WEDNESDAY, Feb. 7, 2018 (HealthDay News) — High detection rates of high-grade ductal carcinoma in situ (DCIS) persist in consecutive subsequent screening rounds versus the prevalence round, while there are decreases in detection rates of low- and intermediate-grade DCIS, according to a study published in the February issue of Radiology.
Stefanie Weigel, M.D., Ph.D., from the University of Muenster in Germany, and colleagues compared grade-specific detection rates between the prevalence round (baseline screening) and two subsequent screening rounds of a population-based digital mammography screening program. There was a 22- to 30-month interval between all screening rounds.
The researchers found that cancer detection rates were lowest for low-grade DCIS over all screening rounds (range 0.11 to 0.25 per 1,000 women screened) and were highest for high-grade DCIS (range, 0.53 to 0.59 per 1,000 women screened). For low-grade DCIS, detection rates were significantly lower in the first and second screening rounds versus the prevalence round (odds ratios, 0.45 and 0.57, respectively; both P < 0.001). For intermediate-grade DCIS, the relative reduction of detection rates was less pronounced (odds ratios, 0.79 [P = 0.006] and 0.76 [P = 0.003], respectively). For high-grade DCIS, the detection rate remained at the high level found in prevalence screening (odds ratios, 0.89 [P = 0.143] and 0.97 [P = 0.7], respectively).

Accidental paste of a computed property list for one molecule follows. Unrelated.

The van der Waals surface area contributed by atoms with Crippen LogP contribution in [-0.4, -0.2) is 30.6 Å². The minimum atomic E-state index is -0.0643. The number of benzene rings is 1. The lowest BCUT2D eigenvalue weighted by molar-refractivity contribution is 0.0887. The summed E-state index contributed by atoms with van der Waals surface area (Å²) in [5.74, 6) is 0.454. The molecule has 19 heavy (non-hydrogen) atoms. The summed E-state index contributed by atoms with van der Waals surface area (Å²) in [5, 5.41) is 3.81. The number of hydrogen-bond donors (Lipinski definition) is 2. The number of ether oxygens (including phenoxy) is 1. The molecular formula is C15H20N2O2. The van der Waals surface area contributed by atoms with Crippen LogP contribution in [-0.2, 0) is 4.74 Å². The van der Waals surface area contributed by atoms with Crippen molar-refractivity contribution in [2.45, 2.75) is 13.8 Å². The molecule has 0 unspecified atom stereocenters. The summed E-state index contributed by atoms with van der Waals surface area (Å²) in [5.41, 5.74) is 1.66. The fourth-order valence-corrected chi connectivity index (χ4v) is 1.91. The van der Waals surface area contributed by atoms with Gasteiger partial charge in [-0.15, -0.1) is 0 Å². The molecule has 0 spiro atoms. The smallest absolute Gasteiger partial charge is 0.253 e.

“Grade-related changes of DCIS detection are suggestive of distinct dynamics of lesion progression,” the authors write.
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